The autumn shift is happening all around us! Pumpkins and gourds are starting to show up at the markets, watermelon is now very bland and lacks any sort of sweetness, melons are slowly fading, and while LA has temperatures that are still kicking, there have been a few mornings that have felt brisk. Autumn is so close!
I wanted to kick this season off with these Chocolate Cardamom Morning Rolls with Artisan Collection by Nestlé® Toll House®. Their two luxurious options are: Extra Semi-Sweet and Extra Dark. Both are really delicious. I’ve used them in a few baked goods and the chocolate is rich and has amazing deep flavor. These baking chips are made from single-origin chocolate from Ghana and are available now! Ghana is fortunate in having wonderful rich soil, making it ideal for its top exporter: cocoa beans. The chocolate is really high-quality and pairs with all sorts of flavors like caramel, walnuts, cinnamon, honey and more!
Coquito is often described as a Puerto Rican eggnog but I’ve always felt like that comparison doesn’t do it justice. First of all, it’s MUCH better than eggnog. And secondly, it usually doesn’t have egg in it (some families’ recipes do use egg, but most don’t).
Coquito is a coconut-based drink that usually has sweetened condensed milk, regular milk, lots of rum and a hint of spices like cinnamon and cloves.
My family is not Puerto Rican so I didn’t have it until I was a teenager, living in South Florida. I remember someone handing it to me at a party and I was like, DANG WHAT IS THIS?!?!
It’s way better than eggnog in my opinion. The texture and weight is way lighter than eggnog (my usual issue with drinking it), which I love. The combination of rum and coconut is just the best, especially with the spices added in.
Now, Let’s Incorporate Coquito Flavors Into a Cake!
I took those flavors and implemented them into this cake! I thought of doing a tres leches but I’ve made a lot of tres leches cakes in the past so I was looking to do something a lil’ different.
This cake is kind of like a soaking cake because of the rum syrup that is brushed it on top. When we were developing this cake, we sort of asked ourselves, How do we put the rum into it? We thought about a lot of options but none of them sounded all that great. Soaking it in a rum syrup sounded like the absolute best way. The butter in the rum syrup, adds a nice gentle richness. It’s like a buttered rum…but not.
The sheet cake itself is a nice fluffy coconut cake that uses coconut cream (a must in coquito). I used the brand Goya. This can is usually sold at liquor stores (a lot of mixed drinks use cream of coconut) or you can check any grocery store in the Hispanic Section.
I also used coconut extract because it really packs that coconut flavor punch that we love so much. (I tested it without the coconut extract and the flavor didn’t come through enough; you really need that!)
Did you ever have a Barbie Dream House? I think I asked for one for my eighth birthday (if I remember correctly) and I imagined myself being a grown-up in it. I had dogs (of course), I had a husband (Ken) whose head I shaved because I thought his blonde hair was ugly (I dunno) and a few kids who were ok. But most importantly, I had a pool with a slide and a trampoline. I also had a siqqq car that was bright pink that I’d use to pick up my friends so we could go to the movies and Disneyland.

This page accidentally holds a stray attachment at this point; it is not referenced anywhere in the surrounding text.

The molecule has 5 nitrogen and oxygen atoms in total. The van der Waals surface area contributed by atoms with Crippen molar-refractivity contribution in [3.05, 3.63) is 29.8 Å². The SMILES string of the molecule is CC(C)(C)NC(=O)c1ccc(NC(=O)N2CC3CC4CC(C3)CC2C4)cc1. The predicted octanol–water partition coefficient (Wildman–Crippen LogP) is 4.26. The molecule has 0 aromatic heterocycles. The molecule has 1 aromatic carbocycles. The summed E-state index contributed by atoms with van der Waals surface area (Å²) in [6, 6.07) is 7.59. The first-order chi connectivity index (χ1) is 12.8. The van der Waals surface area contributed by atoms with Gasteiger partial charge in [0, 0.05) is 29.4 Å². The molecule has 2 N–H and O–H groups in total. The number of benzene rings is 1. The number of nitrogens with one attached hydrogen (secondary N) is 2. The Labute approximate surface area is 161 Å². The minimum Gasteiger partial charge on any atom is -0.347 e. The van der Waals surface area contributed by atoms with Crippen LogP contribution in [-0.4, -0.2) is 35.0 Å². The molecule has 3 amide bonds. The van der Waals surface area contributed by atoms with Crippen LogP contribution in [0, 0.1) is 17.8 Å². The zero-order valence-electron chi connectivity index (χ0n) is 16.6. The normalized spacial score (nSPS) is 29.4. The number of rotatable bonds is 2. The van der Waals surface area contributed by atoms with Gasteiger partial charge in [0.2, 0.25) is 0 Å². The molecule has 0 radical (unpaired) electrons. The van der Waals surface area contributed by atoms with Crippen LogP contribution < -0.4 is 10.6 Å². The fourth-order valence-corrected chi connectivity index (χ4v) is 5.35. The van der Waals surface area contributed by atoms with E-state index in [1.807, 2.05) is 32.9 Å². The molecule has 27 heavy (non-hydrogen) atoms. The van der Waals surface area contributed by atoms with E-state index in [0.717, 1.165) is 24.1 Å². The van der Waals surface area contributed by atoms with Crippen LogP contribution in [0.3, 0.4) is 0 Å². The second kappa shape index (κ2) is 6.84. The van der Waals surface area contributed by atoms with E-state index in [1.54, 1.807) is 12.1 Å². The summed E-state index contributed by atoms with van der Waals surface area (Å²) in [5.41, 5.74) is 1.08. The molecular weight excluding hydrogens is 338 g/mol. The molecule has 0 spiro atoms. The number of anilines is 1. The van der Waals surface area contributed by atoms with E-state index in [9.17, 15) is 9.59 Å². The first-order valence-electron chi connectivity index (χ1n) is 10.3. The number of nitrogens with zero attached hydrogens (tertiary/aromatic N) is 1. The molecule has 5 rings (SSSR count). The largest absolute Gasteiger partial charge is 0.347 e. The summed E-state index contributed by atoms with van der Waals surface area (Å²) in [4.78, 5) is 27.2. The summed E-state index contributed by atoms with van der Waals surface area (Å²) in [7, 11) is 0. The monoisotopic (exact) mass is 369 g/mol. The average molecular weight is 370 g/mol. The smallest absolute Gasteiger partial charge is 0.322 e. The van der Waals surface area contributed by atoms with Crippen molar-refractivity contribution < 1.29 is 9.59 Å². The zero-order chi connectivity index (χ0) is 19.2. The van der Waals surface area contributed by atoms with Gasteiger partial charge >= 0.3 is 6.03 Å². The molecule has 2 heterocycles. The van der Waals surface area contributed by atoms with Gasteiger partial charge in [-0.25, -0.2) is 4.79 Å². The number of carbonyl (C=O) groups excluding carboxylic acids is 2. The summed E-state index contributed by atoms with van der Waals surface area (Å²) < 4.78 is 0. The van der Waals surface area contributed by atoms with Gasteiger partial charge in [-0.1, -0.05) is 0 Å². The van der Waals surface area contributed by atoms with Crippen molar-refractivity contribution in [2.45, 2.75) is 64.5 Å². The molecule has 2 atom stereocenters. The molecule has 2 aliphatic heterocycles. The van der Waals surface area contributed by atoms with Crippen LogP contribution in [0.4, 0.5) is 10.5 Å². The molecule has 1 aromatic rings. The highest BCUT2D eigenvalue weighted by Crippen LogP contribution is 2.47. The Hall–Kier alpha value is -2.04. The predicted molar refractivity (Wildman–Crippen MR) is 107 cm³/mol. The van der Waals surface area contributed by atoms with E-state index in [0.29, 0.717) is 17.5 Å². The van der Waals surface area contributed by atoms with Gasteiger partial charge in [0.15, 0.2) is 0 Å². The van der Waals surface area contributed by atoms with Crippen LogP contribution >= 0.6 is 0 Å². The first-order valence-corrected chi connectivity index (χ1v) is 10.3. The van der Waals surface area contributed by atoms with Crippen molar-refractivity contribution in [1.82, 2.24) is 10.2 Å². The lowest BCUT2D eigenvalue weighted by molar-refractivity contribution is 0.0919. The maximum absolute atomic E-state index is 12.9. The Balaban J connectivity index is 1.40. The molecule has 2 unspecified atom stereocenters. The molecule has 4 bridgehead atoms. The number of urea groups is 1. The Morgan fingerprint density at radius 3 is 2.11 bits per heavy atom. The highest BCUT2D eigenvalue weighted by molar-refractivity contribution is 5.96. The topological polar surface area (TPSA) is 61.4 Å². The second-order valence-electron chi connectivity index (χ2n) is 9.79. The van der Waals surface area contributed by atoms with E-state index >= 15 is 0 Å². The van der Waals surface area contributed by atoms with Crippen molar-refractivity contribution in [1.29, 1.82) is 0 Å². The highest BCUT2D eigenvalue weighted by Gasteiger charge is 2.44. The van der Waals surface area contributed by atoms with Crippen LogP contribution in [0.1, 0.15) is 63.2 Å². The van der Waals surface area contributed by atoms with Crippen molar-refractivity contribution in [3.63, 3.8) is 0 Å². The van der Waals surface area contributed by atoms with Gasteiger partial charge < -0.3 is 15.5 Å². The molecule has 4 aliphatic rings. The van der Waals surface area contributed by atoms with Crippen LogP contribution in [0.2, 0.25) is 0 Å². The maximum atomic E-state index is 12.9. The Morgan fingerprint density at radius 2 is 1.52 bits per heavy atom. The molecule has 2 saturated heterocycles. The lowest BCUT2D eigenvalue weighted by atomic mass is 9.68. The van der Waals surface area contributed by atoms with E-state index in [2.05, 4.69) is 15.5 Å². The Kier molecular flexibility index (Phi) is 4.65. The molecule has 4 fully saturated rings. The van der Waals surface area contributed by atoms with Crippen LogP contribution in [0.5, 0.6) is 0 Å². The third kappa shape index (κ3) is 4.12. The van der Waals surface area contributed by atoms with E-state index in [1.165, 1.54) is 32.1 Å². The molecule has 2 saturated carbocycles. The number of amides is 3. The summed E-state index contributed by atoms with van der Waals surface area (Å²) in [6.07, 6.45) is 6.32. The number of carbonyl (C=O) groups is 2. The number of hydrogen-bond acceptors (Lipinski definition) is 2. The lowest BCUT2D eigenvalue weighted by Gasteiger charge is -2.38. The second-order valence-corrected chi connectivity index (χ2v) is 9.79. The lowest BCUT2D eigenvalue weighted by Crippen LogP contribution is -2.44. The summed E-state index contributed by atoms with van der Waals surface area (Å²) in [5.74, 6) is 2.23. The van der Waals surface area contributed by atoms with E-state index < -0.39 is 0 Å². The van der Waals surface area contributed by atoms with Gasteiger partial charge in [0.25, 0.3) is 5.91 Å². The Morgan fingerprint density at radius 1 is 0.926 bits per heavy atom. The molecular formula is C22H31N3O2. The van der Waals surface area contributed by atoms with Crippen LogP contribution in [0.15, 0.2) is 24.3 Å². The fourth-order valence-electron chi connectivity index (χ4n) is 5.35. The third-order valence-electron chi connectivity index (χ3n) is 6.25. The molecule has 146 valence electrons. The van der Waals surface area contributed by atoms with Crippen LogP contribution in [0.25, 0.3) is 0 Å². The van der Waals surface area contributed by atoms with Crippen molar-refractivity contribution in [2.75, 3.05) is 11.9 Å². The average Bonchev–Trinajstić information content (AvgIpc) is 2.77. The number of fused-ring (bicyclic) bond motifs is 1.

When I got the insane idea that I should built a gingerbread house, I started to think: What should it look like? What should it include?
I remembered my Barbie Dream House and decided maybe that should be my inspo? I decided to leave out people because I don’t think I can make realistic versions of gingerbread humans.
Let’s start from the beginning…
What You Need to Build a Gingerbread House!
The first step to making my gingerbread house was planning the dimensions like the architect that I AM NOT.
I started crunching numbers and ended up using old Amazon boxes that were in the recycling for my templates. And XACTO knife comes in real handy in this instance.
Erin McDowell’s recipe is by far the best. I thought about developing my own recipe but I was short on time. And honestly, hers works wonderfully, no surprise there.
I happened to have shortening in my pantry because of these biscuits and it ended up making life SO much easier. Her tips, btw, are absolutely brilliant. She over-bakes her gingerbread to make it sturdier. I did the same and I found that really helped, too.
I decided on an almond-shingled roof. I LOVE the results.
If you’re interested in a true zen experience, glue on a million perfectly slivered almonds for two hours. Truth be told, I actually enjoy these types of things. I mediate and zone out and think about my life. Sometimes I even cry—it’s fun!
Creating Stain-Glass Windows!
Last minute I felt like I needed to create some dimension and lure to the cozy gingerbread house so I cut out some windows on each side of the house and the front.
I baked the sides of the house FIRST and then filled a few of the windows on the side and in the front with crushed up Jolly Ranchers.
I baked them for maybe around 5 to 6 minutes and the Jolly Ranchers ended up melting in the oven and making the prettiest pink windows.
Making an Edible Pool!
The pool is made from gingerbread dough that I cut out into an oval. I filled it with a piece of foil and crushed blue Jolly Ranchers to replicate the look of frozen water. I added a diving board because that’s what I would want in my own backyard.
Building Amelia’s Dog House!
Amelia’s Dog House is obviously just for show because she wouldn’t think of ever sleeping outside. She prefers to sleep on beds and pillows. But it is cute. I used this gingerbread mini house cookie cutter.